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FAO: Bringing blue world into green economy

Staff Writer | September 5, 2016
With fisheries and aquaculture emerging as transformational forces for African economies, more needs to be done to mitigate the impacts of climate change and illegal fishing.
Fishing boat
Fish   The African Ministerial Conference on Ocean Economies
This was the key message FAO Director-General José Graziano da Silva delivered to leaders at the African Ministerial Conference on Ocean Economies and Climate Change in Mauritius today. The conference will identify opportunities to enhance Africa's ability to build climate-resilient ocean economies.

"Healthy and productive oceans are critical for combatting rural poverty, ensuring food security, improving nutrition and achieving Zero Hunger," he said.

"Stakeholders from fishing, shipping, energy generation and tourism, to list a few, require responsive and innovative solutions to turn climate change impacts into opportunities," according to Graziano da Silva.

African nations are increasingly realizing the critical need to diversify beyond land-based activities and build their country's often rich relationships with the sea, the FAO leader said. But that relationship is becoming less and less predictable due to environmental changes.

"Coastal communities are already being affected by a combination of ocean warming, rising sea levels, extreme weather events, salt-water intrusions, ocean acidification and subsequent changes to the resources they depend on for food and livelihoods," Graziano da Silva noted.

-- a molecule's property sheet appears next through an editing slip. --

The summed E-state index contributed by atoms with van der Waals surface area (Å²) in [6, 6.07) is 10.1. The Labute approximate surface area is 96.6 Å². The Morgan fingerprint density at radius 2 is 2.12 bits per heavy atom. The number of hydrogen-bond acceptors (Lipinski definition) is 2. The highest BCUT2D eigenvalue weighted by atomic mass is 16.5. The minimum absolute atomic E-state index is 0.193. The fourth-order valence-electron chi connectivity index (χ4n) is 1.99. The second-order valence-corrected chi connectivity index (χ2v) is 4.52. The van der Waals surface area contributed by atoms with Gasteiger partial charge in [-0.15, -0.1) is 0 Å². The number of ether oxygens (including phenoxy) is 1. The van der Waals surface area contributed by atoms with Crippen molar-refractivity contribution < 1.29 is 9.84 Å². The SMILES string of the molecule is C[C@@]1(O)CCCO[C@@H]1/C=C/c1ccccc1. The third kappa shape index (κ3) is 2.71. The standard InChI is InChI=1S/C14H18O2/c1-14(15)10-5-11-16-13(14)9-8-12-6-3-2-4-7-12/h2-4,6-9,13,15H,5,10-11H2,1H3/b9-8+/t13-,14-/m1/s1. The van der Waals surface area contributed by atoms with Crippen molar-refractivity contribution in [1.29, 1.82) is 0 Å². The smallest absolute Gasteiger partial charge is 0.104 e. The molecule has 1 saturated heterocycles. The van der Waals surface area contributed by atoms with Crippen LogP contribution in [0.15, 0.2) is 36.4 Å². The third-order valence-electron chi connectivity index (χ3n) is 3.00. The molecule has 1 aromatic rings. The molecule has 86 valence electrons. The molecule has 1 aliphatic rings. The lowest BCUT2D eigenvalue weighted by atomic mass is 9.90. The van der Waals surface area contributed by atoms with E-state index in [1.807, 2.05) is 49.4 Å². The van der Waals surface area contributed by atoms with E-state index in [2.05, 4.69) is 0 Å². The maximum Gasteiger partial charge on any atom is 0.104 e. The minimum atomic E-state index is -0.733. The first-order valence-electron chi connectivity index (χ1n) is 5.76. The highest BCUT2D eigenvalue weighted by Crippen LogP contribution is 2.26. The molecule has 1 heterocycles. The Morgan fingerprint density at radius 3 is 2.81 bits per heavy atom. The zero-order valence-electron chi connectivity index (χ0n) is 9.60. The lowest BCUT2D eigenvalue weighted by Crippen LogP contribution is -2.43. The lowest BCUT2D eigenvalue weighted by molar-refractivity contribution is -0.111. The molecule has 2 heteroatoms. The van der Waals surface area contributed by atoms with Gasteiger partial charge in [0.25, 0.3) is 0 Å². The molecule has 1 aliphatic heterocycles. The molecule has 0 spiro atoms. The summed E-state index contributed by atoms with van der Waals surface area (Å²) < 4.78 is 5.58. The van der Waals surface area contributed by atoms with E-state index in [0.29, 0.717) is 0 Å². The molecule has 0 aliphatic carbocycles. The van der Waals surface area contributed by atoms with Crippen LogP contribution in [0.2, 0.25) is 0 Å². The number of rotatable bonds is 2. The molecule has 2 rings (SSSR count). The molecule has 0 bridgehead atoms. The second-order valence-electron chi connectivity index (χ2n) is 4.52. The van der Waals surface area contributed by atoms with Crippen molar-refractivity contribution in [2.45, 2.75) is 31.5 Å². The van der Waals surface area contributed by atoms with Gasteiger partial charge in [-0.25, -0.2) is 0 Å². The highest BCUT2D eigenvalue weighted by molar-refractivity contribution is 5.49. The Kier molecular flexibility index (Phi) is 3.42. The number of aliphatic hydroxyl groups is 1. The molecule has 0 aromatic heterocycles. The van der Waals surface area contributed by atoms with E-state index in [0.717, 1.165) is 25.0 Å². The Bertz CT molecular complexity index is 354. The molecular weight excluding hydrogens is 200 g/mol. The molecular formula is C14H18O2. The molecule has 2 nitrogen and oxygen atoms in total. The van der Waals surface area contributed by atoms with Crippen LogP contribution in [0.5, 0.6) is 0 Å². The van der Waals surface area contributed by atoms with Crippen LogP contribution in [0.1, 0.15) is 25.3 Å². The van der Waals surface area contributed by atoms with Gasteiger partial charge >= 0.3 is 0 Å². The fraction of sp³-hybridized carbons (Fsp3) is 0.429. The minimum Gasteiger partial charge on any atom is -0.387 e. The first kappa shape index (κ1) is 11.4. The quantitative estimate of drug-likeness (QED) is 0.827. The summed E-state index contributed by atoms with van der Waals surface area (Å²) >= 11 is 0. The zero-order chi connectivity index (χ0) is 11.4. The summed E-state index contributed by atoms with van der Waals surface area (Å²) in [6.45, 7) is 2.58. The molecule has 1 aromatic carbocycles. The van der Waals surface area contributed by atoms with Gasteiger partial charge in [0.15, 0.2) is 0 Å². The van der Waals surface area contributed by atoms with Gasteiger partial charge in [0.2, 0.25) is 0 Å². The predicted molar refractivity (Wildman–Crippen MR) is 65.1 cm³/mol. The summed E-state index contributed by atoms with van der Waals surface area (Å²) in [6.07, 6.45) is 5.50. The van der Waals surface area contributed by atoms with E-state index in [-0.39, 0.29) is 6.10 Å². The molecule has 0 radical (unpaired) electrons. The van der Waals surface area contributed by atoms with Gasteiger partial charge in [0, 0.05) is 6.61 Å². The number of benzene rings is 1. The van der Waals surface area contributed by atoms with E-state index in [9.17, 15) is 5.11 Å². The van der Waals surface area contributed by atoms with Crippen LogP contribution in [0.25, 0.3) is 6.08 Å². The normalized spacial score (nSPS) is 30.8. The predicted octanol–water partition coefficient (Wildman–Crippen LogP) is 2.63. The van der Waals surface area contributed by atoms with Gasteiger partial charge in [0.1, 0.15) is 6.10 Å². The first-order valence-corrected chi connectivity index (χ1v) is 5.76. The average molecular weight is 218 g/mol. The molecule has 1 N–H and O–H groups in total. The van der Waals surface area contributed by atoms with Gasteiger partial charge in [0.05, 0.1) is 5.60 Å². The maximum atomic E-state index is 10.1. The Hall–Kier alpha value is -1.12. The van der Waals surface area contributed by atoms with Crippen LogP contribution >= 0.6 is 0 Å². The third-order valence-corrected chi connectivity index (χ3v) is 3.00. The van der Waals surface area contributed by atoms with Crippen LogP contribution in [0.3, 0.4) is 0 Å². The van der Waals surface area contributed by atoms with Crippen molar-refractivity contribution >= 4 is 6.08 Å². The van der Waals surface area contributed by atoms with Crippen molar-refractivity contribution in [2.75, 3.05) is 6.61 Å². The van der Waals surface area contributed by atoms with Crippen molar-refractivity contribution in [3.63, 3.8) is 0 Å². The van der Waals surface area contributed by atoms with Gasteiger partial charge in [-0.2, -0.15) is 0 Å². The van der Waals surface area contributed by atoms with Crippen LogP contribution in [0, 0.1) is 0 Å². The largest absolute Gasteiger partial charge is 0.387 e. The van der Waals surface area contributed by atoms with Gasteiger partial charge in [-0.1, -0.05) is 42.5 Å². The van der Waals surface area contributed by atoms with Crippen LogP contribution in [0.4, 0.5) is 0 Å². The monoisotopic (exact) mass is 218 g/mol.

And yet, attention to climate change impacts on the ocean has lagged behind concerns for impacts on land and atmosphere.

This will have to change in order to unlock the full potential of blue growth in broader marine and maritime economies, and prevent others from losing their existing livelihoods, Graziano da Silva said.

The FAO Director-General underscored the disproportionate impacts on Small Island Developing States, saying that "For SIDS countries, this has become a fight for survival."

In these countries, coastal communities are not only more dependent on natural resources but also less able to adapt to change - particularly those in Africa, he said.

Climate change is not the only challenge to coastal nations seeking to unleash their true blue potential.

Illegal, unreported and unregulated fishing puts additional stress on oceans and marine resources, siphoning off billions worldwide in government revenue in the process.

For this reason, FAO has been urging governments to sign on to the international Port State Measures Agreement that recently entered in to force and will play a key role in combatting illegal fishing and improving fisheries management.